2013-01-01

166

Chronic obstructive pulmonary disease (COPD) and occupational exposures.  

PubMed

Chronic obstructive pulmonary disease (COPD) is one of the leading causes of morbidity and mortality in both industrialized and developing countries. Cigarette smoking is the major risk factor for COPD. However, relevant information from the literature published within the last years, either on general population samples or on workplaces, indicate that about 15% of all cases of COPD is work-related. Specific settings and agents are quoted which have been indicated or confirmed as linked to COPD. Coal miners, hard-rock miners, tunnel workers, concrete-manufacturing workers, nonmining industrial workers have been shown to be at highest risk for developing COPD. Further evidence that occupational agents are capable of inducing COPD comes from experimental studies, particularly in animal models. In conclusion, occupational exposure to dusts, chemicals, gases should be considered an established, or supported by good evidence, risk factor for developing COPD. The implications of this substantial occupational contribution to COPD must be considered in research planning, in public policy decision-making, and in clinical practice. PMID:16756686

Boschetto, Piera; Quintavalle, Sonia; Miotto, Deborah; Lo Cascio, Natalina; Zeni, Elena; Mapp, Cristina E

2006-01-01

167

Chronic obstructive pulmonary disease (COPD) and occupational exposures  

PubMed Central

Chronic obstructive pulmonary disease (COPD) is one of the leading causes of morbidity and mortality in both industrialized and developing countries. Cigarette smoking is the major risk factor for COPD. However, relevant information from the literature published within the last years, either on general population samples or on workplaces, indicate that about 15% of all cases of COPD is work-related. Specific settings and agents are quoted which have been indicated or confirmed as linked to COPD. Coal miners, hard-rock miners, tunnel workers, concrete-manufacturing workers, nonmining industrial workers have been shown to be at highest risk for developing COPD. Further evidence that occupational agents are capable of inducing COPD comes from experimental studies, particularly in animal models. In conclusion, occupational exposure to dusts, chemicals, gases should be considered an established, or supported by good evidence, risk factor for developing COPD. The implications of this substantial occupational contribution to COPD must be considered in research planning, in public policy decision-making, and in clinical practice. PMID:16756686

Boschetto, Piera; Quintavalle, Sonia; Miotto, Deborah; Lo Cascio, Natalina; Zeni, Elena; Mapp, Cristina E

2006-01-01

168

Occupational radiation Exposure at Agreement State-Licensed Materials Facilities, 1997-2010  

SciTech Connect

The purpose of this report is to examine occupational radiation exposures received under Agreement State licensees. As such, this report reflects the occupational radiation exposure data contained in the Radiation Exposure Information and Reporting System (REIRS) database, for 1997 through 2010, from Agreement State-licensed materials facilities.

U.S. Nuclear Regulatory Commission, Office of Nuclear Regulatory Research

2012-07-07

169

Approaches for the development of occupational exposure limits for man-made mineral fibres (MMMFs)  

Microsoft Academic Search

Occupational exposure limits (OELs) are an essential tool in the control of exposure to hazardous chemical agents, and serve to minimise the occurrence of occupational diseases associated with such exposure. The setting of OELs, together with other associated measures, forms an essential part of the European Community’s strategy on health and safety at work, upon which the legislative framework for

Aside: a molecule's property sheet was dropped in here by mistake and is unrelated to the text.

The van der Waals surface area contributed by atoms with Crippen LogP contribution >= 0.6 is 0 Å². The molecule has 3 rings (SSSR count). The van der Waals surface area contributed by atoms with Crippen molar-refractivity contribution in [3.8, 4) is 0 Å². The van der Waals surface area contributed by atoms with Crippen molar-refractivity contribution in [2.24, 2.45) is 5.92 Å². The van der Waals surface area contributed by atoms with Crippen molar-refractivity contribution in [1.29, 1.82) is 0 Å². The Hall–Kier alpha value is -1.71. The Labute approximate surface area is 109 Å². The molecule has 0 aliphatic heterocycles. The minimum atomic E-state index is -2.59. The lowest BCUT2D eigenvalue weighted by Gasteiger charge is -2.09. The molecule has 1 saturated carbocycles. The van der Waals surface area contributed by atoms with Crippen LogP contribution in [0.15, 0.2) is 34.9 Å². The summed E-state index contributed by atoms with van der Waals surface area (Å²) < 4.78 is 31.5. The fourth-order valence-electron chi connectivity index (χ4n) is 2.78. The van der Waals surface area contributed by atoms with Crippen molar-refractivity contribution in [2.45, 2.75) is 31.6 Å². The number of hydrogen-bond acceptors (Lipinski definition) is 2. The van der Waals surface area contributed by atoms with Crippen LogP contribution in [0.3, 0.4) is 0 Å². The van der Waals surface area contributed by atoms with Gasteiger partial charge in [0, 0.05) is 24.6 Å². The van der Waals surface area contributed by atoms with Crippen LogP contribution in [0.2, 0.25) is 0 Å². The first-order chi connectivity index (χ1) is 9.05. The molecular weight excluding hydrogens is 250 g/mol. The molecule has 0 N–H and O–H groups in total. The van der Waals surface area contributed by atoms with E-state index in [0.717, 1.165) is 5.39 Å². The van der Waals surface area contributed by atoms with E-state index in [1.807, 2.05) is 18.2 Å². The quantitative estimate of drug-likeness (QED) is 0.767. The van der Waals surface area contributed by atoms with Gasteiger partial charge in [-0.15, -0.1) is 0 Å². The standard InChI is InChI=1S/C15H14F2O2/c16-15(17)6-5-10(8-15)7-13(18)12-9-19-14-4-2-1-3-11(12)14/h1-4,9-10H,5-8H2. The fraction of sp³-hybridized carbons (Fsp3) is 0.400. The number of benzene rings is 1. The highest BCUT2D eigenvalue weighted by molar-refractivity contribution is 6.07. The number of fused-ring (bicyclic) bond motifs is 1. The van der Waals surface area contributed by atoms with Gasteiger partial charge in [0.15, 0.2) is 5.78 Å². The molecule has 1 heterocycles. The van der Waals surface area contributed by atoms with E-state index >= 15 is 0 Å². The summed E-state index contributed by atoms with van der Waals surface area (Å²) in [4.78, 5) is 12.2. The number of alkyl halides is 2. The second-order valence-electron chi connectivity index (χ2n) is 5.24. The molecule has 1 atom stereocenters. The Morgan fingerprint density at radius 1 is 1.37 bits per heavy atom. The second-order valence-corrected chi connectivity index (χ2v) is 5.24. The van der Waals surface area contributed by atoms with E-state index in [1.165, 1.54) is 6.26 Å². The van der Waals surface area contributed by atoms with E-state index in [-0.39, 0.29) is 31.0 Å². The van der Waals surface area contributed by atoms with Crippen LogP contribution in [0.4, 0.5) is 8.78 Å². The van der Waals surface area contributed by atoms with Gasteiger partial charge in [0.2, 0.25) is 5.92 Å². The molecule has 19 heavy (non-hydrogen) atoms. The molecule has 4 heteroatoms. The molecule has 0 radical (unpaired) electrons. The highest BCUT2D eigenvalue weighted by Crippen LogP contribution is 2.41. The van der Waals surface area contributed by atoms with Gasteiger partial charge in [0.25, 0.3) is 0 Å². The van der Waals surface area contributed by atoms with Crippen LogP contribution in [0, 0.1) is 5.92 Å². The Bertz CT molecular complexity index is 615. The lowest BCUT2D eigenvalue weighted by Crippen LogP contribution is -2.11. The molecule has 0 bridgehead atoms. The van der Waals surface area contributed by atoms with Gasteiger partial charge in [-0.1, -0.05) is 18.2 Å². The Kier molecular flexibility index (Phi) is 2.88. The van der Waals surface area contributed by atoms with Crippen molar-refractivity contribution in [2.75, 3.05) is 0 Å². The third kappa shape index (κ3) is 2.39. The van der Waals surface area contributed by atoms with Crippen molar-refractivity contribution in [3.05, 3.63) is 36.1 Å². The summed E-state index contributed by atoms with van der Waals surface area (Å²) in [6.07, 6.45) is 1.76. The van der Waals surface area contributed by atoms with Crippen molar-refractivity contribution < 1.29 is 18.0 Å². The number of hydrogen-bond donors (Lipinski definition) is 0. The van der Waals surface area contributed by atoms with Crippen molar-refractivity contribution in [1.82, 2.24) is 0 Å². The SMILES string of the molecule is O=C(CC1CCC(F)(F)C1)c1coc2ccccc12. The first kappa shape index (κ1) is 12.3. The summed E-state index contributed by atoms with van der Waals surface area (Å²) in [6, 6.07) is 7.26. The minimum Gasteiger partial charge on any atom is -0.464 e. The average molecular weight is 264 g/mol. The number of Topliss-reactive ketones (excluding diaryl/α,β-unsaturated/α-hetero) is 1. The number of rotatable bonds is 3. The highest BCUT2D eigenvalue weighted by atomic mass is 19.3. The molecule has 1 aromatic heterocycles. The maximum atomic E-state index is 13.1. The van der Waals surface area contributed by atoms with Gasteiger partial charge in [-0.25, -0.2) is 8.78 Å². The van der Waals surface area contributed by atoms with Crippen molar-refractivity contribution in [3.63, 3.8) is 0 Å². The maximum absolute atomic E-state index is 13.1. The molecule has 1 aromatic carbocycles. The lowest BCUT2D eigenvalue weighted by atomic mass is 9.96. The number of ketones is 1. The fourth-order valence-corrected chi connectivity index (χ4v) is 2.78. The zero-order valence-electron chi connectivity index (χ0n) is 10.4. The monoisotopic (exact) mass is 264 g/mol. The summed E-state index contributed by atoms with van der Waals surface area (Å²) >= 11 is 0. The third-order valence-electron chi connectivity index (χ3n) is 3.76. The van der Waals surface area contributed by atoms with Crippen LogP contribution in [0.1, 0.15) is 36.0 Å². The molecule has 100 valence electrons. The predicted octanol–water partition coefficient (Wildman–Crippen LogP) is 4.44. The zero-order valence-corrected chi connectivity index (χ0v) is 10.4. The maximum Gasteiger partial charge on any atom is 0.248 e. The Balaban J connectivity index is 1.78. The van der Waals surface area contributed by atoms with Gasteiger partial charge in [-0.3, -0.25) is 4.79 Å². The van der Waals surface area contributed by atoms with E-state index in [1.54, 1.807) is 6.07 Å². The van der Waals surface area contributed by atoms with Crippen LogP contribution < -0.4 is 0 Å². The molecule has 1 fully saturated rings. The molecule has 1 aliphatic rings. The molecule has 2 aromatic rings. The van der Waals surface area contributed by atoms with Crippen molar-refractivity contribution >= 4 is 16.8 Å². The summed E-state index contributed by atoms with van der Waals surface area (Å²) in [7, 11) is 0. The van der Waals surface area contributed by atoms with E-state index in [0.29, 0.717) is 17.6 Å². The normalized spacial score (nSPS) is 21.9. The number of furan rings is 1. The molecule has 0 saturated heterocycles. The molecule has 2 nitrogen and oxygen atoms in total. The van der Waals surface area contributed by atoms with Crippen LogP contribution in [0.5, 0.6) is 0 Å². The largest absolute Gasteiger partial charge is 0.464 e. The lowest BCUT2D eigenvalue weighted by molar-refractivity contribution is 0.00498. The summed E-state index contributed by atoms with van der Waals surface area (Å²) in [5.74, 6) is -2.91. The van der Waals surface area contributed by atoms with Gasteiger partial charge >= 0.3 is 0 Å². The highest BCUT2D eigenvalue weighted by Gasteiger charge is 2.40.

Kyriakoula Ziegler-Skylakakis

2004-01-01

170

Glutathione level after long-term occupational elemental mercury exposure.  

PubMed

Many in vitro and in vivo studies have elucidated the interaction of inorganic mercury (Hg) and glutathione. However, human studies are limited. In this study, we investigated the potential effects of remote long-term intermittent occupational elemental Hg vapour (Hg degrees ) exposure on erythrocyte glutathione levels and some antioxidative enzyme activities in ex-mercury miners in the period after exposure. The study included 49 ex-mercury miners divided into subgroups of 28 still active, Hg degrees -not-exposed miners and 21 elderly retired miners, and 41 controls, age-matched to the miners subgroup. The control workers were taken from "mercury-free works". Reduced glutathione (GSH) and oxidized disulphide glutathione (GSSG) concentrations in haemolysed erythrocytes were determined by capillary electrophoresis, while total glutathione (total GSH) and the GSH/GSSG ratio were calculated from the determined values. Catalase (CAT), glutathione peroxidase (GPx), and glutathione reductase (GR) activities in erythrocytes were measured using commercially available reagent kits, while urine Hg (U-Hg) concentrations were determined by cold vapour atomic absorption (CVAAS). No correlation of present U-Hg levels, GSH, GSSG, and antioxidative enzymes with remote occupational biological exposure indices were found. The mean CAT activity in miners and retired miners was significantly higher (p<0.05) than in the controls. No differences in mean GPx activity among the three groups were found, whereas the mean GR activity was significantly higher (p<0.05) in miners than in retired miners. The mean concentrations of GSH (mmol/g Hb) in miners (13.03+/-3.71) were significantly higher (p<0.05) than in the control group (11.68+/-2.66). No differences in mean total GSH, GSSG levels, and GSH/GSSG ratio between miners and controls were found. A positive correlation between GSSG and present U-Hg excretion (r=0.41, p=0.001) in the whole group of ex-mercury miners was observed. The significantly lower GSH level (p<0.05) determined in the group of retired miners (9.64+/-1.45) seems to be age-related (r= -0.39, p=0.001). Thus, the moderate but significantly increased GSH level, GR and CAT activity in erythrocytes in the subgroup of miners observed in the period after exposure to Hg degrees could be an inductive and additive response to maintain the balance between GSH and antioxidative enzymes in interaction with the Hg body burden accumulated during remote occupational exposure, which does not represent a severely increased oxidative stress. PMID:17706633